Who is involved in this study?

The study is being led by Stephanie Tierney and Kamal Mahtani. Researchers on the study are Amadea Turk, Jordan Gorenberg and Debra Westlake. There is also a wider project team (see box) who bring a range of expertise and knowledge to the project. For this first blog post, we would like to introduce our patient and public involvement (PPI) contributor Tony Meacock. We asked Tony why he wanted to be involved in this study and what interests him about social prescribing. 

Tony very much enjoyed working with Stephanie and Kamal on a previous project about the role of gardens, libraries and museums in social prescribing and respects their work. When Stephanie suggested he join the team on this study he was keen to be involved. He emphasises that he is a socially aware person who believes social prescribing can have health benefits for people in improving their self-care and confidence, and increasing their social contact. He saw the impact community activities had for his mother who was introduced to a ‘forget-me not’ dementia group by a voluntary sector organisation; it was a ‘turning point’.

He says the group ‘rebuilt her confidence and increased her engagement with society and with me’. But he cautions the research team to realise that many health care providers and citizens are not aware of what social prescribing is and what it can do. This is where he most wants to make a contribution, using his experience of working in business and the voluntary sector to bring focus on the ‘real world’ into our study. He emphasises the urgency of clarifying the link worker role and purpose so that the window of opportunity to make this shift into social solutions is not closed. He hopes the study will make focussed recommendations on how best to introduce link worker roles and is keen to offer his support to the research team to sort out some of the ‘messiness’ of social prescribing: ‘if we can unpick the bowl of spaghetti and make it into lasagne [..] it will be well worth it.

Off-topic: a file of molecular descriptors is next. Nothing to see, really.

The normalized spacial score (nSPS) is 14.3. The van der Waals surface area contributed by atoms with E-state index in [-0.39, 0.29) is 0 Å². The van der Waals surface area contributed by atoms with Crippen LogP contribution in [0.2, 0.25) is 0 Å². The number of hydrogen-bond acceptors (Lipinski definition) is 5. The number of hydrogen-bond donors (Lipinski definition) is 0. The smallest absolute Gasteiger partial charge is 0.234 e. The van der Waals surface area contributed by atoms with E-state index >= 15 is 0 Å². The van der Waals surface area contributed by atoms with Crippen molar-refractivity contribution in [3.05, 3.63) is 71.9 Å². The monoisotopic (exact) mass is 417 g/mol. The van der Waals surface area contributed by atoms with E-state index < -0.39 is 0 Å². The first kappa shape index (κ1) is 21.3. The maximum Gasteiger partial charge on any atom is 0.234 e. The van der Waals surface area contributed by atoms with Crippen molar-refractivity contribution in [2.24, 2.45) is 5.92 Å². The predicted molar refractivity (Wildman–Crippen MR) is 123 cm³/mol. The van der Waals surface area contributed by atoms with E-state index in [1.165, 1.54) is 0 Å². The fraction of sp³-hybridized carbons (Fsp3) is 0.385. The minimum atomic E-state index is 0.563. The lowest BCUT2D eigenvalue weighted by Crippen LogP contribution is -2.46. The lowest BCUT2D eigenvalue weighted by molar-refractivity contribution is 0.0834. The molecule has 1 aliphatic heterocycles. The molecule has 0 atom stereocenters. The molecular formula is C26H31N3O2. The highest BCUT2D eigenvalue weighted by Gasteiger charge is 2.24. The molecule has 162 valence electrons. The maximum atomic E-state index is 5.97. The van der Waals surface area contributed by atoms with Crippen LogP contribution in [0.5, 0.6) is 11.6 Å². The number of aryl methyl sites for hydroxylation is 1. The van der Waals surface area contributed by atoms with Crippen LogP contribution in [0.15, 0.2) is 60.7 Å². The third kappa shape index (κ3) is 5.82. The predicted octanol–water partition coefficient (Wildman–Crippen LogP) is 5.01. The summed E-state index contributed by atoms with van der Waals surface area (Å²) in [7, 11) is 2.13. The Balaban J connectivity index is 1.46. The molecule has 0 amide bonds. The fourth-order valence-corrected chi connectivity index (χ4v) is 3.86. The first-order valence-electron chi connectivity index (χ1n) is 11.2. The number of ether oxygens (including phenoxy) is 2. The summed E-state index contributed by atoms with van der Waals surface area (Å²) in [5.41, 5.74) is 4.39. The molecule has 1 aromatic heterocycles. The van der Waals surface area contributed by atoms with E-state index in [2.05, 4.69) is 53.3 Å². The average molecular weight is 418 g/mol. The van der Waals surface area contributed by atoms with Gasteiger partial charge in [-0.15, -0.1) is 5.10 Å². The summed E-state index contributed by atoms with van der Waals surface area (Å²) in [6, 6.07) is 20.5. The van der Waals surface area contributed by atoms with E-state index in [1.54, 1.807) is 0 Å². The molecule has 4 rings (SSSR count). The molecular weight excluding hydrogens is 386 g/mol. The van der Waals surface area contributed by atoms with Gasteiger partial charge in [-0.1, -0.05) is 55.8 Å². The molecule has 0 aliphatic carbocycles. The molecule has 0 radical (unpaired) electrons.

Contact us

If you would like to know more about our project, or have any comments you would like to share, we very much look forward to hearing from you. Please contact one of the following, who all work at the Centre for Evidence Based Medicine, Nuffield Department of Primary Care Health Sciences, University of Oxford.

Debra Westlake is a Health Services Researcher. She specialises in research on person centred care and social prescribing and is interested in developing involvement of members of the public and practitioners in co-designing and interpreting research.

Stephanie Tierney is a Departmental Lecturer and Senior Researcher. She co-leads a network of academics, clinicians, providers, policy makers and members of the public with an interest in social prescribing.

Kamal R. Mahtani is a GP and Associate Professor. He co-leads a programme of work to build the evidence base to support the redesign of primary care services including building the evidence base for social prescribing.

This research is funded by a grant from the National Institute for Health Research (NIHR130247). The views expressed are those of the author(s) and not necessarily those of the NIHR, the Department of Health and Social Care, or their host institution.